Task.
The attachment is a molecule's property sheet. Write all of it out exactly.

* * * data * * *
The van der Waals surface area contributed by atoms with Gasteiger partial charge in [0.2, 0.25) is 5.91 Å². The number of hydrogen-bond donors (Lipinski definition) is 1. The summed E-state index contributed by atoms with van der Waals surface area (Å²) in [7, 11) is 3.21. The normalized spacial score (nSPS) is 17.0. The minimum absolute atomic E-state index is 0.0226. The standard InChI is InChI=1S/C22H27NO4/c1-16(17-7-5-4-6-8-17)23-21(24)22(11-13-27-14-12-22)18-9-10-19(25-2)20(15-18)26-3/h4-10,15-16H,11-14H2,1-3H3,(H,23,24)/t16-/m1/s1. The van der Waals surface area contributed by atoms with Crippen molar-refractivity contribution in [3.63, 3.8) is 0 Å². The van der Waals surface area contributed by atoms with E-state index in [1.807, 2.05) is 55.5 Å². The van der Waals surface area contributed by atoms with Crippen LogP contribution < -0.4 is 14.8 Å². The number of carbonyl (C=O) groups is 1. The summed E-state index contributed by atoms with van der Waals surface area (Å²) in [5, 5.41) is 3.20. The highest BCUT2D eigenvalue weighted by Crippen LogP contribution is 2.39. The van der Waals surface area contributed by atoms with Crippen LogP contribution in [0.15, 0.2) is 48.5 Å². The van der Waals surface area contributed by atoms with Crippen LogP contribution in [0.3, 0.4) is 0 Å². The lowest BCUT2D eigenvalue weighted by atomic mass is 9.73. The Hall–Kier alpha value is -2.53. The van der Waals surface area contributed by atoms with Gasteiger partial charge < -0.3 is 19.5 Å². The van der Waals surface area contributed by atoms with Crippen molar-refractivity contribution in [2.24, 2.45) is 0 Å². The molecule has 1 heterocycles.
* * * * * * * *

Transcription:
The van der Waals surface area contributed by atoms with Gasteiger partial charge in [0.2, 0.25) is 5.91 Å². The number of hydrogen-bond donors (Lipinski definition) is 1. The summed E-state index contributed by atoms with van der Waals surface area (Å²) in [7, 11) is 3.21. The normalized spacial score (nSPS) is 17.0. The minimum absolute atomic E-state index is 0.0226. The standard InChI is InChI=1S/C22H27NO4/c1-16(17-7-5-4-6-8-17)23-21(24)22(11-13-27-14-12-22)18-9-10-19(25-2)20(15-18)26-3/h4-10,15-16H,11-14H2,1-3H3,(H,23,24)/t16-/m1/s1. The van der Waals surface area contributed by atoms with Crippen molar-refractivity contribution in [3.63, 3.8) is 0 Å². The van der Waals surface area contributed by atoms with E-state index in [1.807, 2.05) is 55.5 Å². The van der Waals surface area contributed by atoms with Crippen LogP contribution < -0.4 is 14.8 Å². The number of carbonyl (C=O) groups is 1. The summed E-state index contributed by atoms with van der Waals surface area (Å²) in [5, 5.41) is 3.20. The highest BCUT2D eigenvalue weighted by Crippen LogP contribution is 2.39. The van der Waals surface area contributed by atoms with Crippen LogP contribution in [0.15, 0.2) is 48.5 Å². The van der Waals surface area contributed by atoms with Crippen LogP contribution in [0.3, 0.4) is 0 Å². The lowest BCUT2D eigenvalue weighted by atomic mass is 9.73. The Hall–Kier alpha value is -2.53. The van der Waals surface area contributed by atoms with Gasteiger partial charge < -0.3 is 19.5 Å². The van der Waals surface area contributed by atoms with Crippen molar-refractivity contribution in [2.24, 2.45) is 0 Å². The molecule has 1 heterocycles.